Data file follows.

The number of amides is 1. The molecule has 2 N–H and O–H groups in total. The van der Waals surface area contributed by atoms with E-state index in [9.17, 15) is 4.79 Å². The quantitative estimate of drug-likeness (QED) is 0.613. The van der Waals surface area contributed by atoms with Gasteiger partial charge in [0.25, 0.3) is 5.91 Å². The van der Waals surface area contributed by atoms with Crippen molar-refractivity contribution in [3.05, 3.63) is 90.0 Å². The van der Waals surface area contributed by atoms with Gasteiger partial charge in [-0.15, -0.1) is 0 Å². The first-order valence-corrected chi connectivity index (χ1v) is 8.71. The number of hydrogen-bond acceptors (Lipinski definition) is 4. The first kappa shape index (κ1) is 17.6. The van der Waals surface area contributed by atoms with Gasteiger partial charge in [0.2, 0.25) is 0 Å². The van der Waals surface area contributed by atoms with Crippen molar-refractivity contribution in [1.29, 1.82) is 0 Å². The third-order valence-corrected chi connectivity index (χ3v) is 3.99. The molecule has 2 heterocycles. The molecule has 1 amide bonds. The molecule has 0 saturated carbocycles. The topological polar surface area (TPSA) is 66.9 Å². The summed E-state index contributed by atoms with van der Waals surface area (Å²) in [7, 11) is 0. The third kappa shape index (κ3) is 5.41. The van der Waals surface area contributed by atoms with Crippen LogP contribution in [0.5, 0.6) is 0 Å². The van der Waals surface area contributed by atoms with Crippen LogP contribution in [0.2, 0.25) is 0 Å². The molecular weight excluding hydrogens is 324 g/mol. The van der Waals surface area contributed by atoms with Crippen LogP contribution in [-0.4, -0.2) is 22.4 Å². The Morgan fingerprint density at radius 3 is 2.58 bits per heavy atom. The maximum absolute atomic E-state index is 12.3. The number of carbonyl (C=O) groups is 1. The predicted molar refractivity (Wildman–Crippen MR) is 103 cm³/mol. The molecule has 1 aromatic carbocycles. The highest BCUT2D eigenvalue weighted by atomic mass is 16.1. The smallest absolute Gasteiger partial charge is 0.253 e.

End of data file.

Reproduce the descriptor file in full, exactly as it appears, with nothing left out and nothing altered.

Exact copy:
The number of amides is 1. The molecule has 2 N–H and O–H groups in total. The van der Waals surface area contributed by atoms with E-state index in [9.17, 15) is 4.79 Å². The quantitative estimate of drug-likeness (QED) is 0.613. The van der Waals surface area contributed by atoms with Gasteiger partial charge in [0.25, 0.3) is 5.91 Å². The van der Waals surface area contributed by atoms with Crippen molar-refractivity contribution in [3.05, 3.63) is 90.0 Å². The van der Waals surface area contributed by atoms with Gasteiger partial charge in [-0.15, -0.1) is 0 Å². The first-order valence-corrected chi connectivity index (χ1v) is 8.71. The number of hydrogen-bond acceptors (Lipinski definition) is 4. The first kappa shape index (κ1) is 17.6. The van der Waals surface area contributed by atoms with Gasteiger partial charge in [0.2, 0.25) is 0 Å². The van der Waals surface area contributed by atoms with Crippen molar-refractivity contribution in [1.29, 1.82) is 0 Å². The third-order valence-corrected chi connectivity index (χ3v) is 3.99. The molecule has 2 heterocycles. The molecule has 1 amide bonds. The molecule has 0 saturated carbocycles. The topological polar surface area (TPSA) is 66.9 Å². The summed E-state index contributed by atoms with van der Waals surface area (Å²) in [7, 11) is 0. The third kappa shape index (κ3) is 5.41. The van der Waals surface area contributed by atoms with Crippen LogP contribution in [0.5, 0.6) is 0 Å². The van der Waals surface area contributed by atoms with Crippen LogP contribution in [0.2, 0.25) is 0 Å². The molecular weight excluding hydrogens is 324 g/mol. The van der Waals surface area contributed by atoms with Crippen LogP contribution in [-0.4, -0.2) is 22.4 Å². The Morgan fingerprint density at radius 3 is 2.58 bits per heavy atom. The maximum absolute atomic E-state index is 12.3. The number of carbonyl (C=O) groups is 1. The predicted molar refractivity (Wildman–Crippen MR) is 103 cm³/mol. The molecule has 1 aromatic carbocycles. The highest BCUT2D eigenvalue weighted by atomic mass is 16.1. The smallest absolute Gasteiger partial charge is 0.253 e.